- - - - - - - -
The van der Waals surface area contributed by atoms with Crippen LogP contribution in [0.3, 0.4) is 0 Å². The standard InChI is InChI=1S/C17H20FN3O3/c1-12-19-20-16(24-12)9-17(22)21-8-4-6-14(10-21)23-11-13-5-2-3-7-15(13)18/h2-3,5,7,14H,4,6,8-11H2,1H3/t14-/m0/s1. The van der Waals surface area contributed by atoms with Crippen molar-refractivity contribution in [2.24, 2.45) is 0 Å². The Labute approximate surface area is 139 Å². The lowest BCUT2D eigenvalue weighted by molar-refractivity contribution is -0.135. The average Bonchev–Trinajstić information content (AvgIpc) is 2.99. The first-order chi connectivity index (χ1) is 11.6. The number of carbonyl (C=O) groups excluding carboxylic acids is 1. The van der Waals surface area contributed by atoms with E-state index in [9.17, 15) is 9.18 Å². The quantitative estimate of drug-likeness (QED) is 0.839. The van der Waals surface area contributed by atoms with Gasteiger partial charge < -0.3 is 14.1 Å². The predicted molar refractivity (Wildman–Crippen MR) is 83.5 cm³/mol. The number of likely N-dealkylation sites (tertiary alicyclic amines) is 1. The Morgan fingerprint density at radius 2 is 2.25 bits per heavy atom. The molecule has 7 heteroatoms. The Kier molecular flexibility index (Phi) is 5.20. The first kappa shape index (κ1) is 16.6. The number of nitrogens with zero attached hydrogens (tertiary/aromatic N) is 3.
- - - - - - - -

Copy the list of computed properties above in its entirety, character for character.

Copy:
The van der Waals surface area contributed by atoms with Crippen LogP contribution in [0.3, 0.4) is 0 Å². The standard InChI is InChI=1S/C17H20FN3O3/c1-12-19-20-16(24-12)9-17(22)21-8-4-6-14(10-21)23-11-13-5-2-3-7-15(13)18/h2-3,5,7,14H,4,6,8-11H2,1H3/t14-/m0/s1. The van der Waals surface area contributed by atoms with Crippen molar-refractivity contribution in [2.24, 2.45) is 0 Å². The Labute approximate surface area is 139 Å². The lowest BCUT2D eigenvalue weighted by molar-refractivity contribution is -0.135. The average Bonchev–Trinajstić information content (AvgIpc) is 2.99. The first-order chi connectivity index (χ1) is 11.6. The number of carbonyl (C=O) groups excluding carboxylic acids is 1. The van der Waals surface area contributed by atoms with E-state index in [9.17, 15) is 9.18 Å². The quantitative estimate of drug-likeness (QED) is 0.839. The van der Waals surface area contributed by atoms with Gasteiger partial charge < -0.3 is 14.1 Å². The predicted molar refractivity (Wildman–Crippen MR) is 83.5 cm³/mol. The number of likely N-dealkylation sites (tertiary alicyclic amines) is 1. The Morgan fingerprint density at radius 2 is 2.25 bits per heavy atom. The molecule has 7 heteroatoms. The Kier molecular flexibility index (Phi) is 5.20. The first kappa shape index (κ1) is 16.6. The number of nitrogens with zero attached hydrogens (tertiary/aromatic N) is 3.